The Gifted School by Bruce Holsinger
Rating: 4 stars
Published: July 2, 2019
Genres: contemporary fiction, women’s fiction, domestic fiction
Recommend to fans of: families with unique/gifted kids, domestic fiction novels, drama!
Smart and juicy, a compulsively readable novel about a previously happy group of friends and parents that is nearly destroyed by their own competitiveness when an exclusive school for gifted children opens in the community
This deliciously sharp novel captures the relentless ambitions and fears that animate parents and their children in modern America, exploring the conflicts between achievement and potential, talent and privilege.
Set in the fictional town of Crystal, Colorado, The Gifted School is a keenly entertaining novel that observes the drama within a community of friends and parents as good intentions and high ambitions collide in a pile-up with long-held secrets and lies. Seen through the lens of four families who’ve been a part of one another’s lives since their kids were born over a decade ago, the story reveals not only the lengths that some adults are willing to go to get ahead, but the effect on the group’s children, sibling relationships, marriages, and careers, as simmering resentments come to a boil and long-buried, explosive secrets surface and detonate. It’s a humorous, keenly observed, timely take on ambitious parents, willful kids, and the pursuit of prestige, no matter the cost.
I won this book for free through the Goodreads Giveaways. Thank you to Goodreads, Riverhead, and Bruce Holsinger for an ARC copy. As always, an honest review. Also, I’m so sorry that it took me so long to read and review this book. Life has been absolutely busy, stressful and overall ridiculous lately. This is honestly the longest it’s ever taken me to read a book due to life stresses. But I truly enjoyed the read!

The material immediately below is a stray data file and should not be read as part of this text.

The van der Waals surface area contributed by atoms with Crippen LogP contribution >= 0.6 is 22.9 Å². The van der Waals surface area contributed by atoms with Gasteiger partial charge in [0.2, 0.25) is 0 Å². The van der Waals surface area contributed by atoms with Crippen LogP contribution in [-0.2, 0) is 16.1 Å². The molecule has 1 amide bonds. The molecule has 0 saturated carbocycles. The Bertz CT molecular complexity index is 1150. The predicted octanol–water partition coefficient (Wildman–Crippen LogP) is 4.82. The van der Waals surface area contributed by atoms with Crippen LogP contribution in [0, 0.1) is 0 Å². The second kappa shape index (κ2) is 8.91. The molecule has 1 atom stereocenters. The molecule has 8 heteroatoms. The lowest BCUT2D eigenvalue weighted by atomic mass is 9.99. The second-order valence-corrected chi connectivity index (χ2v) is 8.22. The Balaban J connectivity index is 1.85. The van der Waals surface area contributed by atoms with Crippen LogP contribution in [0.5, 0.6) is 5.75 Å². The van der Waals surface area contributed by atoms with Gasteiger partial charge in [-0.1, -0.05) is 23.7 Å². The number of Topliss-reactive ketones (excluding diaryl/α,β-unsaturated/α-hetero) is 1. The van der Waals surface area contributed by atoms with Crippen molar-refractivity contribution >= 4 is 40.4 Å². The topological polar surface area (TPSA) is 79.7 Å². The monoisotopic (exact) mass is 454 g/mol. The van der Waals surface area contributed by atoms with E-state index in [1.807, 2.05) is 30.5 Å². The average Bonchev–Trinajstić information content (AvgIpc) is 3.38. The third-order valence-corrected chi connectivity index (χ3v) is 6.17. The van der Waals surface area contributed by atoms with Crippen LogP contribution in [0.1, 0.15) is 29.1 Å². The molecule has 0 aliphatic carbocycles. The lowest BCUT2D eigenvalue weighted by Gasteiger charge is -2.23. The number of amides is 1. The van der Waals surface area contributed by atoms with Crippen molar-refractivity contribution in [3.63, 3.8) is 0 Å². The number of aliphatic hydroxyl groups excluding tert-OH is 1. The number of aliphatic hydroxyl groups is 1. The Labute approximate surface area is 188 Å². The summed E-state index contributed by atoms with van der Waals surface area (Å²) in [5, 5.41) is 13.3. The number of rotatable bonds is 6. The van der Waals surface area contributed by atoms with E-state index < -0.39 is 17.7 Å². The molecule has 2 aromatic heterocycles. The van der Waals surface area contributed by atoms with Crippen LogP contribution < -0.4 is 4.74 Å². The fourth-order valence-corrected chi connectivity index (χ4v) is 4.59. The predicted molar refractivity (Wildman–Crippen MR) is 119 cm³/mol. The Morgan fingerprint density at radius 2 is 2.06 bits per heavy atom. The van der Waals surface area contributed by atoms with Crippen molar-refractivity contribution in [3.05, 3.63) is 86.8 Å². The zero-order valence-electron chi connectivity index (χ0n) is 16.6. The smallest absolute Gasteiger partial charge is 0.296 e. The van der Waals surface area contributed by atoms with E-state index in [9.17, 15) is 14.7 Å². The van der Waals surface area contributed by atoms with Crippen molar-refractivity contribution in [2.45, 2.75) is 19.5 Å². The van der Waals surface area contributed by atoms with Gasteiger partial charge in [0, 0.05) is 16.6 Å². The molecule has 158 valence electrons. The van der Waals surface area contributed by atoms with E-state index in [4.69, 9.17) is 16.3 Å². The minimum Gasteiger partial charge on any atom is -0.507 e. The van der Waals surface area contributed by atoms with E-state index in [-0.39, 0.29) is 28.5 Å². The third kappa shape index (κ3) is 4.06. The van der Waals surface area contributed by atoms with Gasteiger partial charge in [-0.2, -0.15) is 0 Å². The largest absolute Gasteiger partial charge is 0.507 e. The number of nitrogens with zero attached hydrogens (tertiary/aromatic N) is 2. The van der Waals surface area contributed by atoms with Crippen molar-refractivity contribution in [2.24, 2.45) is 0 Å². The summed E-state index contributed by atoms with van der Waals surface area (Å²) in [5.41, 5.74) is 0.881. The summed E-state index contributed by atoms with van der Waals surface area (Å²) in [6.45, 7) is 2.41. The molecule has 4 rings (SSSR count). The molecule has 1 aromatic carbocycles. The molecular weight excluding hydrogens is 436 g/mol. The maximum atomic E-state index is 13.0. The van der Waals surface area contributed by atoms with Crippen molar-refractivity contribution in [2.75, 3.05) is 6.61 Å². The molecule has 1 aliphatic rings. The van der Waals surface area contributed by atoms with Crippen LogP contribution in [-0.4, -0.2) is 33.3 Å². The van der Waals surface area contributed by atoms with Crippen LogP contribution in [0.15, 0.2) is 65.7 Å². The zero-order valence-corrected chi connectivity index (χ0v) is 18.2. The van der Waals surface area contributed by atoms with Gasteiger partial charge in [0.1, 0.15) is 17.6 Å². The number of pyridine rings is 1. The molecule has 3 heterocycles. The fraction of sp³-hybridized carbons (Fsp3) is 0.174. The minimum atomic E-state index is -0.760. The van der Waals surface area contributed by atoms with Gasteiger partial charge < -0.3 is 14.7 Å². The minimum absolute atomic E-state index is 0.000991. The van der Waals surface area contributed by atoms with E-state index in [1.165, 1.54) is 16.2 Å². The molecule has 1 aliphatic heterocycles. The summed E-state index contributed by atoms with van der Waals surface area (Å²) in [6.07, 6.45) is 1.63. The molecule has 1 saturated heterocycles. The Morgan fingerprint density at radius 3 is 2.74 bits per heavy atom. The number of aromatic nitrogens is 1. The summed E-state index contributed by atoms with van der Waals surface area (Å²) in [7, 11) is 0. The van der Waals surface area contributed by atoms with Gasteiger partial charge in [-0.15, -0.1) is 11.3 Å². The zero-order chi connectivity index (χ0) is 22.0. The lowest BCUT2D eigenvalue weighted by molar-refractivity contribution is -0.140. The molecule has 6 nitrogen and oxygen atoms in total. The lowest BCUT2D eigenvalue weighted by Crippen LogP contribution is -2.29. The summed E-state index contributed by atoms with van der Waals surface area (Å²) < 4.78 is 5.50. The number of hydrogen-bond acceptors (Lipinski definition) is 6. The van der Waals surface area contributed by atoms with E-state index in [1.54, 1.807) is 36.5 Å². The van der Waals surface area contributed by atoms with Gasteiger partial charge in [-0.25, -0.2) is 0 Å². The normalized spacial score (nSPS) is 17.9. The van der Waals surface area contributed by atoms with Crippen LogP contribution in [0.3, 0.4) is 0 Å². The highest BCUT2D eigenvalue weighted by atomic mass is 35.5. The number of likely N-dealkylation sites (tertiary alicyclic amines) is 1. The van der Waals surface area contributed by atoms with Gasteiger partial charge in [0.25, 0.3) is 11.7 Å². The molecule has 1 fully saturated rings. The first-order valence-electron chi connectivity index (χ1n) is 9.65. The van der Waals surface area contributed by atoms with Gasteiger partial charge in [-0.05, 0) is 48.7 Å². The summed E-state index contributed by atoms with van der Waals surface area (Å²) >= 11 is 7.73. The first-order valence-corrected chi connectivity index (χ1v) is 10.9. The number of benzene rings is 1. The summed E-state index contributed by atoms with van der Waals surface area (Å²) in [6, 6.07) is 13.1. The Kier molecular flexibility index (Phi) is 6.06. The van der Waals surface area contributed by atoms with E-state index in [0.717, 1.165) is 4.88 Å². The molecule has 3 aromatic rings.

– Centers around a group of 4 moms and their gifted kids (reads like a women’s fiction book in that it centers around 4 friends, but with a literary fiction aspect)
– The teenager daughter that you know is going to cause a lot of trouble (loving and hating it)
– the underhanded drama and sneakiness of some of the characters makes for a wonderfuly addictive read
– For some reason, it’s so interesting to read about the dynamics of families with gifted children. It’s also interesting to read about these families in general (lots of gossip … please spill the tea, but without the over the top dramatics)
– Love and also hate how witty, mean, and smart these 11 year old girls can be – mean girls starting young – it’s scary good
-the hot tub scene between the dad and the teenage girl – while nothing sexual actually happened, it still rubbed me the wrong way and most of the people were incredibly blase about it
Wish that: —
Overall, a wonderfully highly entertaining read. Due to the chaos of life it took me weeks to actually read the entire book, but it’s actually not a slow read. The writing held my attention even when I would put it down for a week or more. I highly recommend this captivating book set in the world of families with gifted children living in suburbia.
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Goodreads: Amanda (Books, Life and Everything Nice)